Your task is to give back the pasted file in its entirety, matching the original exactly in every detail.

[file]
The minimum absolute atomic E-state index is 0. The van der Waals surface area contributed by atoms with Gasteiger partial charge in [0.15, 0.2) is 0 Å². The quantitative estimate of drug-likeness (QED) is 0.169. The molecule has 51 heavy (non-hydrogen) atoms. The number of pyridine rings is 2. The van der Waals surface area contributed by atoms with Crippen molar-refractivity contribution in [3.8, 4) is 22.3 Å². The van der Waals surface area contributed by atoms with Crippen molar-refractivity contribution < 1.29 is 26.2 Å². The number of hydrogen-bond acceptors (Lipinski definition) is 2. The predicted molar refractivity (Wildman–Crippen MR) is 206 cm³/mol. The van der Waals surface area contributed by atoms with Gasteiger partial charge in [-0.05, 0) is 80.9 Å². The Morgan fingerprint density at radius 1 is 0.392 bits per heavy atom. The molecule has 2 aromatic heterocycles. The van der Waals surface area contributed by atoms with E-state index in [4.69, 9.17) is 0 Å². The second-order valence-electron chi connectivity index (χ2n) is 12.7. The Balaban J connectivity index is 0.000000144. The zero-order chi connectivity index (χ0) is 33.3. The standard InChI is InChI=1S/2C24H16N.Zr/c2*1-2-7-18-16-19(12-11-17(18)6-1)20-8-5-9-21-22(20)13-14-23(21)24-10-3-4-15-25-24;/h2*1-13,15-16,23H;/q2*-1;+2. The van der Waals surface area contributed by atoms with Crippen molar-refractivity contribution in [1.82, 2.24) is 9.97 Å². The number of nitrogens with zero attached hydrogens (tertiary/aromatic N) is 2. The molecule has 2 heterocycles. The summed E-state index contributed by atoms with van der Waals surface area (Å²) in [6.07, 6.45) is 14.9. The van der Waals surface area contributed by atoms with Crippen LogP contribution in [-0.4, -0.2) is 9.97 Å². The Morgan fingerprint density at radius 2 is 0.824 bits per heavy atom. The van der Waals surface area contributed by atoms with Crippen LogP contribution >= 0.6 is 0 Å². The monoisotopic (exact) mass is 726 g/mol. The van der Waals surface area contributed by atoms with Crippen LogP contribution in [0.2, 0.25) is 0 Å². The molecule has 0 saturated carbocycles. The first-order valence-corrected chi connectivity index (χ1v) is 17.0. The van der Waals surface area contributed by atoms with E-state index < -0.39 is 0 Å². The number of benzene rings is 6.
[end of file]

The minimum absolute atomic E-state index is 0. The van der Waals surface area contributed by atoms with Gasteiger partial charge in [0.15, 0.2) is 0 Å². The quantitative estimate of drug-likeness (QED) is 0.169. The molecule has 51 heavy (non-hydrogen) atoms. The number of pyridine rings is 2. The van der Waals surface area contributed by atoms with Crippen molar-refractivity contribution in [3.8, 4) is 22.3 Å². The van der Waals surface area contributed by atoms with Crippen molar-refractivity contribution < 1.29 is 26.2 Å². The number of hydrogen-bond acceptors (Lipinski definition) is 2. The predicted molar refractivity (Wildman–Crippen MR) is 206 cm³/mol. The van der Waals surface area contributed by atoms with Gasteiger partial charge in [-0.05, 0) is 80.9 Å². The Morgan fingerprint density at radius 1 is 0.392 bits per heavy atom. The molecule has 2 aromatic heterocycles. The van der Waals surface area contributed by atoms with E-state index in [4.69, 9.17) is 0 Å². The second-order valence-electron chi connectivity index (χ2n) is 12.7. The Balaban J connectivity index is 0.000000144. The zero-order chi connectivity index (χ0) is 33.3. The standard InChI is InChI=1S/2C24H16N.Zr/c2*1-2-7-18-16-19(12-11-17(18)6-1)20-8-5-9-21-22(20)13-14-23(21)24-10-3-4-15-25-24;/h2*1-13,15-16,23H;/q2*-1;+2. The van der Waals surface area contributed by atoms with Crippen molar-refractivity contribution in [1.82, 2.24) is 9.97 Å². The number of nitrogens with zero attached hydrogens (tertiary/aromatic N) is 2. The molecule has 2 heterocycles. The summed E-state index contributed by atoms with van der Waals surface area (Å²) in [6.07, 6.45) is 14.9. The van der Waals surface area contributed by atoms with Crippen LogP contribution in [-0.4, -0.2) is 9.97 Å². The Morgan fingerprint density at radius 2 is 0.824 bits per heavy atom. The van der Waals surface area contributed by atoms with Crippen LogP contribution >= 0.6 is 0 Å². The monoisotopic (exact) mass is 726 g/mol. The van der Waals surface area contributed by atoms with Crippen LogP contribution in [0.2, 0.25) is 0 Å². The molecule has 0 saturated carbocycles. The first-order valence-corrected chi connectivity index (χ1v) is 17.0. The van der Waals surface area contributed by atoms with E-state index < -0.39 is 0 Å². The number of benzene rings is 6.